During the contentious health care reform debates, Democratic lawmakers convened town hall meetings to answer questions and promote the idea that finally, after years of conservative obstruction, America was close to implementing a system that enabled nearly every American to have affordable health care coverage. The Democrats soon discovered that Fox News had convinced teabaggers that health care reform was a Socialist plot to kill Americans and the town halls became Inquisition chambers for the legislators. The protestors, spurred on by Dick Morris’s Gestapo-like tactics of screaming in unison, spontaneous renditions of patriotic songs, and random recitations of the pledge of allegiance, successfully disrupted the meetings and in the process, deprived the Democrats and public from engaging in real discourse that is necessary in deciding critical issues like health care reform. The spectacle of citizens screaming at Democrats was deliberately orchestrated and televised on the nightly news and in spite of claims to the contrary, was not a grass-roots movement. Fast forward to 2011 and a similar scenario is being played out across the country.
When Republicans took control of the House in January, one of their primary tasks was dealing with the budget and controlling spending. The 2012 Path to Prosperity budget proposal by House Budget Chairman Paul Ryan (R-WI) is the Republican’s vision for the future of America and reveals the corporatist inclination inherent in conservative philosophy. The Republican proposal lays out a bleak future for Americans who have toiled under the illusion that hard work and shared sacrifice will pay off in old age as well as maintain America’s greatness in the world. The Path to Prosperity budget is co-opted by the Heritage Foundation, and they were at the forefront in promoting the budget immediately after Ryan submitted it for the media’s approval.
The budget proposal is alleged to change America’s course according to the Heritage Foundation, and to some degree, they are correct. However, the changes Ryan proposes are not new; they are a continuation of the slash and burn spending proposals Republicans have practiced for decades. Of course, tax cuts for the rich, education cuts, and corporate entitlements will not create jobs as the authors of the proposal contend and in fact, the Medicare and Medicaid cuts alone will be responsible for losing 2.1 million private-sector jobs over the next five years according to the Congressional Budget Office. The Heritage-Ryan budget was passed in the House along party lines and the Easter recess gave Republicans time to go to their home districts to boast to their constituents about the impending course change for America. The Republicans would convene their own town hall meetings and answer questions and promote the Path to Prosperity they already passed in the House.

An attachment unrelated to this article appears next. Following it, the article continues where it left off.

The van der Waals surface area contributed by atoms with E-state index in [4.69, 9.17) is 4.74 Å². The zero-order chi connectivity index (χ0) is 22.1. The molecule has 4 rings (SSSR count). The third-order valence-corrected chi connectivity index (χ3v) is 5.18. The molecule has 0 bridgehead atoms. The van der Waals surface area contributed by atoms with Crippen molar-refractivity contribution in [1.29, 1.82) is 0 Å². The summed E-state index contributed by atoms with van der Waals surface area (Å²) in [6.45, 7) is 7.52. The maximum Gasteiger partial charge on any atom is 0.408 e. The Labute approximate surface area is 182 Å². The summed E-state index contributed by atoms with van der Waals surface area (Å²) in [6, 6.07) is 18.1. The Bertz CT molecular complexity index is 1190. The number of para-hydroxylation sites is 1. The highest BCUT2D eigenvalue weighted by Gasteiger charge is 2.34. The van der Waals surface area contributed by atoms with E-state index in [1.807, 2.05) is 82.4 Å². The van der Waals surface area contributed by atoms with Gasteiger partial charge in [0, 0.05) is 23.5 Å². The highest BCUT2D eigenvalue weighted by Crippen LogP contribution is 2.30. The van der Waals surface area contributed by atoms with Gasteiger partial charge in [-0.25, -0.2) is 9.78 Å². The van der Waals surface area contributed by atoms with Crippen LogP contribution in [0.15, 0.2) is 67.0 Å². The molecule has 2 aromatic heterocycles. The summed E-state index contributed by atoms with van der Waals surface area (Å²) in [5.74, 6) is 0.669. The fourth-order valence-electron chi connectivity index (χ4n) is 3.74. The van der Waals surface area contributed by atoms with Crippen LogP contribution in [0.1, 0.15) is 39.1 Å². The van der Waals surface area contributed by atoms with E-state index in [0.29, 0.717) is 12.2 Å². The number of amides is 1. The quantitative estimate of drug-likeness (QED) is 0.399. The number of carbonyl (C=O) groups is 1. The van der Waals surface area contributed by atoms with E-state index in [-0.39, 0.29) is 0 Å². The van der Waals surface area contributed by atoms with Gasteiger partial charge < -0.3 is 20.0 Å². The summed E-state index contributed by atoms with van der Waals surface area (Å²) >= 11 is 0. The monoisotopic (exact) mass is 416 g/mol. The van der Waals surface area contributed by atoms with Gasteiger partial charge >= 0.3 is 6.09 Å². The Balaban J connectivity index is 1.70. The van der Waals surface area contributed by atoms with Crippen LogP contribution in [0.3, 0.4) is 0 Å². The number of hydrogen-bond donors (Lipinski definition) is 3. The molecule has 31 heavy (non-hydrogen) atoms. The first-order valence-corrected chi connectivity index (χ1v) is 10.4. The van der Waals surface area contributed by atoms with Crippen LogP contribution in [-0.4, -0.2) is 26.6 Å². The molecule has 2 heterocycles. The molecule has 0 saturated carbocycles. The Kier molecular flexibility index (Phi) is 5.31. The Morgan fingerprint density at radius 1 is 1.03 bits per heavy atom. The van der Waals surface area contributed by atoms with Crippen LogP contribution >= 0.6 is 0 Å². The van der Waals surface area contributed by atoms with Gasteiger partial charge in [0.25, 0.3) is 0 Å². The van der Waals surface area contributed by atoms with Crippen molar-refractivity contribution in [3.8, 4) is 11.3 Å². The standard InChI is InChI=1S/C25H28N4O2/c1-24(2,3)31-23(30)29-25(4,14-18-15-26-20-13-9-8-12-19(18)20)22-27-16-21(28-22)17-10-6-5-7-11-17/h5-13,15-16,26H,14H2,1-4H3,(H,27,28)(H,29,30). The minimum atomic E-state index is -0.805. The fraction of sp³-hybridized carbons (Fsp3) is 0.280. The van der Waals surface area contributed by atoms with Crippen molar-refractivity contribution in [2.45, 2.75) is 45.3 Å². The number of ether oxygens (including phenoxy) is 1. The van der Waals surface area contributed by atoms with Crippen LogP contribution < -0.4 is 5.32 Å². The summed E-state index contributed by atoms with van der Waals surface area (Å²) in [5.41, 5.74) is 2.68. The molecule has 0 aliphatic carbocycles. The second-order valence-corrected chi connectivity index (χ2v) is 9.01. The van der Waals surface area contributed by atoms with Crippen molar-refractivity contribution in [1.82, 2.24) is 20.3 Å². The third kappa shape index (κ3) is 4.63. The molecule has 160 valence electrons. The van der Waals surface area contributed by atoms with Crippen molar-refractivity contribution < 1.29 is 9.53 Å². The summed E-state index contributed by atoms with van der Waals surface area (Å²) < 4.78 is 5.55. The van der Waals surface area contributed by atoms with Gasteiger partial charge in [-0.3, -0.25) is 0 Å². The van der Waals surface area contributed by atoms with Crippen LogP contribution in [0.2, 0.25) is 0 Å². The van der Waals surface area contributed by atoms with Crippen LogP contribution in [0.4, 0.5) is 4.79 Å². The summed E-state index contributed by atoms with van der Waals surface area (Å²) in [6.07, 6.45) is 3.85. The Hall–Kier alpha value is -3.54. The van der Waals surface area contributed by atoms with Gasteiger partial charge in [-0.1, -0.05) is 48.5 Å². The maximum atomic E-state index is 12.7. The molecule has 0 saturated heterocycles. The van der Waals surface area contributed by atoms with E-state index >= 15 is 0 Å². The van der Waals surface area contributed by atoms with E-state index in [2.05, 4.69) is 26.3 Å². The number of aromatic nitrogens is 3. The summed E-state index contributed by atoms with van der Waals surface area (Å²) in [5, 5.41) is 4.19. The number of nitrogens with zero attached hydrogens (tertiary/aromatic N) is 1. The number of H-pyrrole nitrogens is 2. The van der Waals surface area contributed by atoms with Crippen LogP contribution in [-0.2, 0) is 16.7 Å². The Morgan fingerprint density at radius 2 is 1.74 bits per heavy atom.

Bolstered by an easy victory in passing the course-change budget, Republicans were anxious to hear their constituents praise them for privatizing Medicare and cutting taxes for the wealthy and corporations. However, the town hall meetings proved to be contentious, and unlike the health care town halls, the anger and rage aimed at Republicans was not orchestrated, but a true grass-roots movement. Apparently, Americans are not yet ready for the Republican course change, and Republicans find themselves in the untenable position of defending a wildly unpopular idea that, unlike health care reform, harms people instead of helping them.